CDW (Collision Damage Waiver) / LDW (Loss Damage Waiver) Insurance
Collision Damage Waiver (CDW) is not insurance, but an agreement to waive the costs of damage to your rental vehicle if it is involved in a collision. Frequently CDW has an 'excess' which means the renter remains responsible for the first part of any claim. Also there are a number of parts of the car which are not cover by CDW, such as the tyres, wheels, underbody, roof and windscreen.
Loss Damage Waiver (LDW) is the collective name for CDW and Theft Protection (TP) which also covers the costs of replacing the car if it is stolen. Normally the excess on Theft Protection agreements are the same or higher than for CDW.
Excess insurance policies all cover the excess that you might be responsible for under both CDW and TP agreements, and cover all the 'excluded' areas mentioned above.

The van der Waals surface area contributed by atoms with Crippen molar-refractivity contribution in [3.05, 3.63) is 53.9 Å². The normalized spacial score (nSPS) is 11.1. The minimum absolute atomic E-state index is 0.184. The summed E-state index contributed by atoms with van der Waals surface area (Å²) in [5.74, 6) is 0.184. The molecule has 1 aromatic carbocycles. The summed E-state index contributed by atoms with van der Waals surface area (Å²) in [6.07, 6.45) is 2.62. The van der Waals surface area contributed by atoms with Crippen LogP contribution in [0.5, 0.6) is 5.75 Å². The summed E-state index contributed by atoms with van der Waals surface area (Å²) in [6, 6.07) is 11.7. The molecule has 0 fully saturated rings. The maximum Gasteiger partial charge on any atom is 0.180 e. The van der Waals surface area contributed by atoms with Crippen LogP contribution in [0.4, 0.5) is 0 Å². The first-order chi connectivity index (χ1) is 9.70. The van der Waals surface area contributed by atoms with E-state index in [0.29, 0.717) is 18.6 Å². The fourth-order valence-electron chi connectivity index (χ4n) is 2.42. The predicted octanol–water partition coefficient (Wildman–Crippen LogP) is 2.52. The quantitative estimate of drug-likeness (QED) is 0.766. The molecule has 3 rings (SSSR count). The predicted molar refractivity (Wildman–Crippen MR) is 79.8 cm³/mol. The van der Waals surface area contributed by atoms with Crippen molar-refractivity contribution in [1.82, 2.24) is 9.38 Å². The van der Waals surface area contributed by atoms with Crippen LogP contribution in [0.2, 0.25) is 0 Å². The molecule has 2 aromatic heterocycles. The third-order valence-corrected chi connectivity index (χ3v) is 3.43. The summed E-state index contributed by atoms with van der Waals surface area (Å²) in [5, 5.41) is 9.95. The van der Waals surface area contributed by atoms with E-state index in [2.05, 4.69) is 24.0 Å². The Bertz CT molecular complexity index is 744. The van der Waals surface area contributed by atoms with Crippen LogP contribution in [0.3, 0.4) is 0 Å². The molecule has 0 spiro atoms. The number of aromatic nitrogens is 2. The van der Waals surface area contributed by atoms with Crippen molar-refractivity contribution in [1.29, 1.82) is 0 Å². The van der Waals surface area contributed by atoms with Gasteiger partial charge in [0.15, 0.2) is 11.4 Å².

Basic CDW/LDW cover (with that large excess still remaining to be paid in the event of theft or accident) will normally come as standard with a rental car or van (if the hire is in Europe, Australia, New Zealand, Africa and for most parts of the Middle and Far East).
If renting a vehicle directly from the US, Canada or the Caribbean you will often find that that you can rent the vehicle without CDW or LDW. This is because residents of those countries can 'transfer' their normal car insurance policy onto rented vehicles, and therefore don't need the cover. Rather than buying the CDW from your rental company you can buy an appropriate policy from a car hire excess insurer in the UK, such as the CDW policies on the moneymaxim car hire insurance comparison service.
If you rent a car in America through a UK based company or website normally (but not always) CDW comes within the package as the company will assume it is required for travellers from Europe.
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moneymaxim always recommend you take independent financial advice before acting on any article. Any views expressed are those of the editorial team at the time of going to press, and should not be considered as either recommendation or specific advice. Readers should be aware that no warranty is given that the details are correct and are recommended to read any policy documents carefully before entering into any contract.